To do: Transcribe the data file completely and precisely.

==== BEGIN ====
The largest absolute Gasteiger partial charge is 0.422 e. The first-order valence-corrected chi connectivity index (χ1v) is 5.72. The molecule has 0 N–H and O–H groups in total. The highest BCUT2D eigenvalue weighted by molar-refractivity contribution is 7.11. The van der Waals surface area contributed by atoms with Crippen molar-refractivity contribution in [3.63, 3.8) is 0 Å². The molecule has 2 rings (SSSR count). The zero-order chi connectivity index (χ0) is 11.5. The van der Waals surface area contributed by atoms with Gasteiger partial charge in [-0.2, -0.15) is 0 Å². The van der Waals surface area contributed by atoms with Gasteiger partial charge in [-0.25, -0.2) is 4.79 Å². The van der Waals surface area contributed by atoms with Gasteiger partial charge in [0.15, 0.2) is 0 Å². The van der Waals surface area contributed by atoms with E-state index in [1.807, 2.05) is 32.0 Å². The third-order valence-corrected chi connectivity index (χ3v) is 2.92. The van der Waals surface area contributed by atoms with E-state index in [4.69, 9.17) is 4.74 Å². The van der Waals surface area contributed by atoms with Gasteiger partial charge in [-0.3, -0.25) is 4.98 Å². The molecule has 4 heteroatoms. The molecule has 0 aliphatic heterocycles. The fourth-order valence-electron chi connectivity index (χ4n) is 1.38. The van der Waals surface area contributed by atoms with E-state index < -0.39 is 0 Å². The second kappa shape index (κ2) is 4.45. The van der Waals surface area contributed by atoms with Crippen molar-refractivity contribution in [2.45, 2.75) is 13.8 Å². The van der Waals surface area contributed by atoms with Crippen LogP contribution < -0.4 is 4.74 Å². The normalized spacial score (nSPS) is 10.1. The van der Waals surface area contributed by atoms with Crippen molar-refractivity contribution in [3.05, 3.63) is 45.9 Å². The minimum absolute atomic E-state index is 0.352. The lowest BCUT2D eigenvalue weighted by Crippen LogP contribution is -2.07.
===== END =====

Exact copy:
The largest absolute Gasteiger partial charge is 0.422 e. The first-order valence-corrected chi connectivity index (χ1v) is 5.72. The molecule has 0 N–H and O–H groups in total. The highest BCUT2D eigenvalue weighted by molar-refractivity contribution is 7.11. The van der Waals surface area contributed by atoms with Crippen molar-refractivity contribution in [3.63, 3.8) is 0 Å². The molecule has 2 rings (SSSR count). The zero-order chi connectivity index (χ0) is 11.5. The van der Waals surface area contributed by atoms with Gasteiger partial charge in [-0.2, -0.15) is 0 Å². The van der Waals surface area contributed by atoms with Gasteiger partial charge in [-0.25, -0.2) is 4.79 Å². The van der Waals surface area contributed by atoms with Gasteiger partial charge in [0.15, 0.2) is 0 Å². The van der Waals surface area contributed by atoms with E-state index in [1.807, 2.05) is 32.0 Å². The third-order valence-corrected chi connectivity index (χ3v) is 2.92. The van der Waals surface area contributed by atoms with E-state index in [4.69, 9.17) is 4.74 Å². The van der Waals surface area contributed by atoms with Gasteiger partial charge in [-0.3, -0.25) is 4.98 Å². The molecule has 4 heteroatoms. The molecule has 0 aliphatic heterocycles. The fourth-order valence-electron chi connectivity index (χ4n) is 1.38. The van der Waals surface area contributed by atoms with E-state index < -0.39 is 0 Å². The second kappa shape index (κ2) is 4.45. The van der Waals surface area contributed by atoms with Crippen molar-refractivity contribution in [2.45, 2.75) is 13.8 Å². The van der Waals surface area contributed by atoms with Crippen LogP contribution < -0.4 is 4.74 Å². The normalized spacial score (nSPS) is 10.1. The van der Waals surface area contributed by atoms with Crippen molar-refractivity contribution in [3.05, 3.63) is 45.9 Å². The minimum absolute atomic E-state index is 0.352. The lowest BCUT2D eigenvalue weighted by Crippen LogP contribution is -2.07.